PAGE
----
The UK government today announced its first post-Brexit trade deal with Japan – and says it includes digital and data provisions that go well beyond the UK’s previous Japanese deal, agreed via the EU.
The deal, agreed in principle this morning, is set to mean that UK businesses benefit from tariff-free trade on 99% of its exports to Japan and, says the UK government today, it will means “cutting-edge digital and data provisions” that will “enable free flow of data whilst also maintaining high standards of protection for personal data”.
It added: “We have also committed to uphold the principles of net neutrality as well as introducing a ban on data localisation, which will prevent British businesses from having the extra cost of setting up servers in Japan.”
The deal also introduces new protections for UK brands and innovations and for geographical indications including Welsh lamb, Yorkshire Wensleydale and English sparkling wine.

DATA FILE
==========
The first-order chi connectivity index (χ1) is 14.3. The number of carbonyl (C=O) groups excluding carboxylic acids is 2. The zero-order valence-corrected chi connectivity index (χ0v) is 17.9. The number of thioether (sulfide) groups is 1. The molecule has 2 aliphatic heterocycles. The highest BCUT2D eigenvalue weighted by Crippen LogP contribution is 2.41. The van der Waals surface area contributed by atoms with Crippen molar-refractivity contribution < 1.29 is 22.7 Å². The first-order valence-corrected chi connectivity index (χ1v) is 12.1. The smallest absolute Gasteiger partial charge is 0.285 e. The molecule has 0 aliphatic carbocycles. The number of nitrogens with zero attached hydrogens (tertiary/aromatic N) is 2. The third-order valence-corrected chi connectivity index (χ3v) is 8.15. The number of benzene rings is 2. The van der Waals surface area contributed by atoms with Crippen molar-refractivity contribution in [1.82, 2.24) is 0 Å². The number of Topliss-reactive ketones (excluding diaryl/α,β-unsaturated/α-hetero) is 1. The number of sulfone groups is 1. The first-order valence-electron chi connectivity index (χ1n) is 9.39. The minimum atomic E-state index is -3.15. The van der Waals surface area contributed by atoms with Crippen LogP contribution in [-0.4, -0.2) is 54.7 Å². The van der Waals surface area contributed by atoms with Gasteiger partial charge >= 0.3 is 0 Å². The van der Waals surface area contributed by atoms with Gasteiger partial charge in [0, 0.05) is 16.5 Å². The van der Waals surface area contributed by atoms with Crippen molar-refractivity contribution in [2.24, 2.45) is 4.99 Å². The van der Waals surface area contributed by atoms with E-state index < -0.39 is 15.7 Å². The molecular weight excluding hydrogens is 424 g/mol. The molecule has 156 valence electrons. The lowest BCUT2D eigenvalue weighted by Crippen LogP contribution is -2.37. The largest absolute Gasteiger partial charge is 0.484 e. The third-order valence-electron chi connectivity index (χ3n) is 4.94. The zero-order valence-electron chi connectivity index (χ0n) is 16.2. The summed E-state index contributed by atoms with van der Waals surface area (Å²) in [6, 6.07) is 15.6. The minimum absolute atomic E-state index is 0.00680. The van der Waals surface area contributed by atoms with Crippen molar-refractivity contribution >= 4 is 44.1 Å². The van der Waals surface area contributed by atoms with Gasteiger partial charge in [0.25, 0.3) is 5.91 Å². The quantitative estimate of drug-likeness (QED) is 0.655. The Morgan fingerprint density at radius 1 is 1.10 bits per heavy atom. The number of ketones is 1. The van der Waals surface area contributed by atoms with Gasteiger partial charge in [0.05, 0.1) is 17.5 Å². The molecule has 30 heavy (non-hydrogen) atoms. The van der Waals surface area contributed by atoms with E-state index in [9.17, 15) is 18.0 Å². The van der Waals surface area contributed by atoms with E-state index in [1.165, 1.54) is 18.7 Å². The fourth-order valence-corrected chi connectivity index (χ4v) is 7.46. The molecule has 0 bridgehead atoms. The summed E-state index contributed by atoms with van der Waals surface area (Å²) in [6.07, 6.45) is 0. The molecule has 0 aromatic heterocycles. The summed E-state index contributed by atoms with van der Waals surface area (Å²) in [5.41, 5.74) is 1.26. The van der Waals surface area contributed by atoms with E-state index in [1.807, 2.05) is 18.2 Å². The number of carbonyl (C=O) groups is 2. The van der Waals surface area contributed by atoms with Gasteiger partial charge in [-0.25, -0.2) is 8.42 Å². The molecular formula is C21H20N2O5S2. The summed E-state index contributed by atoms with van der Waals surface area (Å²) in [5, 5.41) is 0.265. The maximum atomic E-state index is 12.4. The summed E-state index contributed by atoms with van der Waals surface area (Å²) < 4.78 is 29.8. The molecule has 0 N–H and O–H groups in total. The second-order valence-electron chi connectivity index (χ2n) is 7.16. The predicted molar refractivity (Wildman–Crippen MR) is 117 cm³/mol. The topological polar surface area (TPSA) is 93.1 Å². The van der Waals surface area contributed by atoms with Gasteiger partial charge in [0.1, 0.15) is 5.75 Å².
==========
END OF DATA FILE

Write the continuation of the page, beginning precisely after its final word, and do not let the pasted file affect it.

UK International Trade Secretary Liz Truss said: “Strategically, the deal is an important step towards joining the Trans-Pacific Partnership and placing Britain at the centre of a network of modern free trade agreements with like-minded friends and allies.”
Government figures show that Japan is currently the UK’s fourth largest export market beyond the EU, and in 2018 accounted for just over 2% of the UK’s total exports. Japan is also the sixth largest investor in the UK.
Britain’s largest trading partner remains the EU which, figures from the House of Commons Library show, accounted for 43% of all UK exports, worth £300bn, in 2019, while UK imports from the EU accounted for 51% of all imports and were worth £372bn.
Currently talks between the EU and the UK on a post-Brexit transition deal are going through a moment of drama, as up to 30 Conservative MPs are reported to be prepared to revolt if the government does not end its efforts to overwrite, through a new Internal Markets Bill, parts of the EU Withdrawal Agreement that it signed in Januaryl. The EU has threatened to take legal action if the UK does not scrap those plans by the end of this month.
As of today, there are 111 days remaining in the transition period between the EU and the UK, following the UK’s departure from the EU in January. If no trade deal with the EU is agreed, exports and imports between the two will revert to World Trade Organisation rules as of January 1 2021, with accompanying tariffs. Whether a deal is agreed or not, customs checks on exports will take place from January 1.